Game 1: Mets 2, Cardinals 0

One big two-out, two-strike swing for a 430-foot homer. Take that one away, and we’re still playing. The opener of the National League Championship Series on Thursday night was all pitching and defense, a nice pitchers’ duel between victor Tom Glavine and Jeff Weaver. In the end, it was decided by the same Carlos Beltran who took the postseason by storm for Houston in 2004. Cardinals fans will be quick to point out that Albert Pujols won that battle of the heavyweights with his own spectacular and unforgettable performance that led to his MVP honor as St. Louis won that NLCS. Will Pujols answer with the next salvo in Game 2? Advantage, Mets and Beltran.

It’s 2006 Cy Young Award candidate and 2006 postseason bat-eater Chris Carpenter against Mets youngster John Maine at 8:05 p.m. ET on Friday. It looms as an ideal chance for St. Louis to take a split back to Busch Stadium for the middle three games. If they go back down 2-0, that would be an absolute crusher, given the man they are sending out to the hill. Here we go: Cards vs. Beltran again.

One definite memory from Game 1 was the crowd. There were 56,311 as noted in the mid-game post below, an LCS record at Shea, and after waiting since last Saturday to see their team, there was a stunning decibel level and an amazing endurance of standing for what seemed to be most of the game. Carlos Delgado was standing at his locker afterwards when a reporter asked if he had ever heard Shea as loud as it was when Beltran belted the 430-footer.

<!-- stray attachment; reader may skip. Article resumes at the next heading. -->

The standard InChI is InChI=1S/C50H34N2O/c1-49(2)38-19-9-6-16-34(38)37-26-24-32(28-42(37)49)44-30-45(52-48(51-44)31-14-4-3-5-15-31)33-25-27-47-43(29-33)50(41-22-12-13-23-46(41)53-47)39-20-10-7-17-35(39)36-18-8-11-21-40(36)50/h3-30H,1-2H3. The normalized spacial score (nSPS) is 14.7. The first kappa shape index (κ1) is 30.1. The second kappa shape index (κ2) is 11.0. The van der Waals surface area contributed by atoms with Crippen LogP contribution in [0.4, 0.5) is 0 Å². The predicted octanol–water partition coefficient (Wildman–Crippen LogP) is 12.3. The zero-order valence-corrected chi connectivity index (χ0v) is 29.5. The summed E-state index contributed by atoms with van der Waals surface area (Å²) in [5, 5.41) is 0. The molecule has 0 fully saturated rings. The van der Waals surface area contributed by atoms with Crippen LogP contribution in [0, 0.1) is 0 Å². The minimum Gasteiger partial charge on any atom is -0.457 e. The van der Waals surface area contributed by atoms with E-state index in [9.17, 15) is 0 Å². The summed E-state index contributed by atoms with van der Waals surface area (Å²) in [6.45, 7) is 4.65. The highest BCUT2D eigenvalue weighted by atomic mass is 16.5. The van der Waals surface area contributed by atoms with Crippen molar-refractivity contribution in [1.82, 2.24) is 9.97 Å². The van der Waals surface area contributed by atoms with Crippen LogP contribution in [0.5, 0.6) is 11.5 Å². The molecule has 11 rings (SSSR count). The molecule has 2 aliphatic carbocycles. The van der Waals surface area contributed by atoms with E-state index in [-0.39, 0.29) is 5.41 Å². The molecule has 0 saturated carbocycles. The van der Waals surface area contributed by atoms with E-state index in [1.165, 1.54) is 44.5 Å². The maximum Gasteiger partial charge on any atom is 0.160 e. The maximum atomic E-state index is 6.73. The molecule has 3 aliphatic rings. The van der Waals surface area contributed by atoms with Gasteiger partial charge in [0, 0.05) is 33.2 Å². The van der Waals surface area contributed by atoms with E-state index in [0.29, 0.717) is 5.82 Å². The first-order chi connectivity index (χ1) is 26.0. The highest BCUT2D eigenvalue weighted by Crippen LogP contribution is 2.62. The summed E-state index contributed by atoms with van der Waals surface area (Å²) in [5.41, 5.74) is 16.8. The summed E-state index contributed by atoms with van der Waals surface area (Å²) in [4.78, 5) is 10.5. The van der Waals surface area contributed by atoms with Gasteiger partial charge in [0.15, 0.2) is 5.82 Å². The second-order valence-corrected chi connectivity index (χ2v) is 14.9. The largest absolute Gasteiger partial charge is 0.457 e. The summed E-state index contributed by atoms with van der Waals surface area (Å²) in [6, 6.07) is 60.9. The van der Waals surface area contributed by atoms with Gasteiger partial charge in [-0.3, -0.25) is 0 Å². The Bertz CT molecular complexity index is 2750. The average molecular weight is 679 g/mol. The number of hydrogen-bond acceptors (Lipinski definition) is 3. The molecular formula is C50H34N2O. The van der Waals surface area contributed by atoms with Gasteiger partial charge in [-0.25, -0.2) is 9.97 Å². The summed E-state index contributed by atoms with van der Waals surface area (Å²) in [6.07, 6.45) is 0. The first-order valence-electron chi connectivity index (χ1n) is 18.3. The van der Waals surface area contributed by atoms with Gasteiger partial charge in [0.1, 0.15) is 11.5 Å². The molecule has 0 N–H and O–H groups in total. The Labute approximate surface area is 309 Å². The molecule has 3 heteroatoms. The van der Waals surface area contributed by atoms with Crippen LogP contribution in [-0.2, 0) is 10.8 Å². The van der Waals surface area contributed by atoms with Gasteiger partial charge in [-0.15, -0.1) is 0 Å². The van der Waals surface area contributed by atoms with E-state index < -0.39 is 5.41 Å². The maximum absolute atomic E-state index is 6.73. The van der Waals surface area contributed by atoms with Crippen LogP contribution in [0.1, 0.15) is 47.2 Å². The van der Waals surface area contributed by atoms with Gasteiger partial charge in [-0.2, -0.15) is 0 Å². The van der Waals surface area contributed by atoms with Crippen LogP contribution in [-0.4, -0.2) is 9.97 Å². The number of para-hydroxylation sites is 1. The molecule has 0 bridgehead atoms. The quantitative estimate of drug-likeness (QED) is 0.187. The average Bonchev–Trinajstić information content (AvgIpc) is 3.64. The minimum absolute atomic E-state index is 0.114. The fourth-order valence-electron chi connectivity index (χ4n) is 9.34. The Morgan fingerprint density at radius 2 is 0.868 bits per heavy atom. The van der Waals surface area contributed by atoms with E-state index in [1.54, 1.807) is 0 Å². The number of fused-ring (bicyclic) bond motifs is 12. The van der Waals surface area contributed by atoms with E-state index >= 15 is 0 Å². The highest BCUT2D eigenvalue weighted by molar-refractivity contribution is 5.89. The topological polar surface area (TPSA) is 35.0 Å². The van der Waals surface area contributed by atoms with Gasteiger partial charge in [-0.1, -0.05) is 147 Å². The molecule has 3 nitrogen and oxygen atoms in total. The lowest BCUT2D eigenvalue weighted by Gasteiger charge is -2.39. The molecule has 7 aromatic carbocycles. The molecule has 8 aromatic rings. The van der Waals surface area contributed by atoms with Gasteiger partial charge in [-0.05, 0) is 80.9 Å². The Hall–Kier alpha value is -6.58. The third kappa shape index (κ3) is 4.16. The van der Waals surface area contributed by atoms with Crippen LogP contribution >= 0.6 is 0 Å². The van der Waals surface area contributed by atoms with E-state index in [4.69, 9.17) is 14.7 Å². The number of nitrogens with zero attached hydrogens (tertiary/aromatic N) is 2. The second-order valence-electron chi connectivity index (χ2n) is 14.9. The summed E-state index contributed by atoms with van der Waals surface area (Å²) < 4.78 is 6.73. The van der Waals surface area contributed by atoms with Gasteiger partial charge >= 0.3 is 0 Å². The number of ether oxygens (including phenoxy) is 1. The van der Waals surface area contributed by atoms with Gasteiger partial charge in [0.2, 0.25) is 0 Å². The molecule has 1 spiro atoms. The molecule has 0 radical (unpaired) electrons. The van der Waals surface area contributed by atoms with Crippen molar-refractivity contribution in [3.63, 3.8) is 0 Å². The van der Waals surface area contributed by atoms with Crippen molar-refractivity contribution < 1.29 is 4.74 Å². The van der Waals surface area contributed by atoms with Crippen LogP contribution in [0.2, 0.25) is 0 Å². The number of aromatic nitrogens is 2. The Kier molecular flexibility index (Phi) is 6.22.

"If they don’t cheer like that for that home run, they’re not ever going to cheer," Delgado said. "It’s been loud here all summer. These fans know how to make noise."

More importantly for the Mets, they kept this guy (0-for-3) quiet in Game 1:


Final thought: David Wright, Jose Reyes and Delgado have never experienced losing an MLB postseason game. Not a bad way to start the October life.


  1. NLCS

    Zack, the answer is no — there has never been a perfect postseason in the multi-series era (1969-present). The 2005 White Sox and the 1999 Yankees each went 11-1. The only perfect postseasons were in the days when they played only the World Series after the regular season ended, and obviously many sweeps in those days.


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